In the early hours of June 29, Israel Defense Forces violently intercepted the Swedish boat Marianne to prevent it from entering Gaza, using tasers against unarmed passengers. The 18 passengers, whose mission was to break the siege of Gaza, were taken to the Israeli port of Ashdod. The non-Israelis were sent away to be deported.
The Marianne was originally part of a flotilla comprised of four boats with 48 passengers, including human rights activists, journalists, artists, and political figures representing 17 countries. Three of the boats returned to ports in Greece.
The passengers are an impressive group. Among them is Dr. Moncef Marzouki, the former president of Tunisia who came to power after the 2011 popular uprising, and Dr. Basel Ghattas, a member of the Israeli Knesset from the Joint List, a party representing Israel’s Arab citizens and the third-largest in Israel’s parliament. On one of the boats that returned to Greece were two U.S. citizens: retired U.S. Army Colonel Ann Wright and USS Liberty veteran Joe Meadors.
The participation of Ghattas caused an uproar in the Knesset, with several parliamentarians calling for his citizenship to be revoked. In an interview before leaving, Ghattas said he was participating in the flotilla because the Gaza blockade contravenes international humanitarian law by imposing collective punishment on Gaza residents. “We must remember that it is these conditions that will lead us to another circle of war within a month, a year or two years from now. So why not do whatever we can, make every effort possible, to change the reality, save lives and avoid another war?” he asked.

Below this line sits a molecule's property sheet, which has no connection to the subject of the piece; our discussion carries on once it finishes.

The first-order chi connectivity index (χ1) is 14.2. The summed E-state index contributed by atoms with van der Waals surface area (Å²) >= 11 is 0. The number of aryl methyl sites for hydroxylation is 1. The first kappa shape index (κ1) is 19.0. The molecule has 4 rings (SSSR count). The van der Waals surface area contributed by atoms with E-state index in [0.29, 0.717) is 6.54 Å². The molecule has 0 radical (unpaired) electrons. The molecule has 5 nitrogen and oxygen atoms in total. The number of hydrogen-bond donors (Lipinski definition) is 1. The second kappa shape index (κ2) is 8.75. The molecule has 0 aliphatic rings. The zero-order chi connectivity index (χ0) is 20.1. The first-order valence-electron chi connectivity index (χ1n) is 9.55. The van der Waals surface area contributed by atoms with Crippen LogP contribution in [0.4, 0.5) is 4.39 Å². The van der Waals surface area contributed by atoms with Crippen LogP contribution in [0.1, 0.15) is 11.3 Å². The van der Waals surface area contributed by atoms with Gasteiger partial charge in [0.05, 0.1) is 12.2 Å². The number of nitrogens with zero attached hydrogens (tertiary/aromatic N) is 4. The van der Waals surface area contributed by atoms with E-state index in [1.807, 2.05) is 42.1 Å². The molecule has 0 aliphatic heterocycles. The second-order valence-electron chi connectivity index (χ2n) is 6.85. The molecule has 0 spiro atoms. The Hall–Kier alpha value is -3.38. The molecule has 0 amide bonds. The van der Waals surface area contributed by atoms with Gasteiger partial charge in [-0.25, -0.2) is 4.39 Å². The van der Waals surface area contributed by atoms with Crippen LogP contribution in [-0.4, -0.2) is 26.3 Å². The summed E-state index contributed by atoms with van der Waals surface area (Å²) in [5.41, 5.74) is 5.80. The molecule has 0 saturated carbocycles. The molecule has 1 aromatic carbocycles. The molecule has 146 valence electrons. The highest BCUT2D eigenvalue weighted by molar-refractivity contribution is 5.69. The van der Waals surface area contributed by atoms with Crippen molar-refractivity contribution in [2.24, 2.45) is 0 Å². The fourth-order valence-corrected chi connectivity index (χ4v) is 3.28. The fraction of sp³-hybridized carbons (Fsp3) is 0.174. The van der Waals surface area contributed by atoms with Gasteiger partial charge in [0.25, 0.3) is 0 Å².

Israel imposed its blockade on Gaza in 2006. Since then, there have been three major Israeli military offenses that have left the strip devastated. The most recent massacre was last summer, when Israel launched a 50-day military offensive against the coastal territory, killing about 2,200 mainly civilian Palestinians and leaving some 100,000 Gazans homeless.
A year after the bloodshed and destruction, Gaza has barely begun to rebuild. Israel maintains a complete air and sea blockade of the territory and a partial blockade of goods and people through two land crossings. Israel forbids Gaza from having an airport or a seaport, except a small fishing harbor. Gaza fishermen are only allowed to fish a few nautical miles from shore. These are the conditions that the flotilla hoped to focus attention on.
The interception of the Marianne comes five years after the fatal interception of another Gaza-bound flotilla. Nine Turks and one Turkish-American were killed and several other activists were wounded in 2010, when Israeli commandos stormed the Mavi Marmara, the lead vessel in that flotilla. Israel’s actions garnered denunciations from around the world and triggered a breakdown in its relations with Turkey. In 2013, Israel apologized for “operational mistakes” and is still negotiating compensation for the families.
This year, the Israelis were careful to board the Marianne without firing shots. Nonetheless, the boarding of a ship in international waters is considered an act of piracy under international law.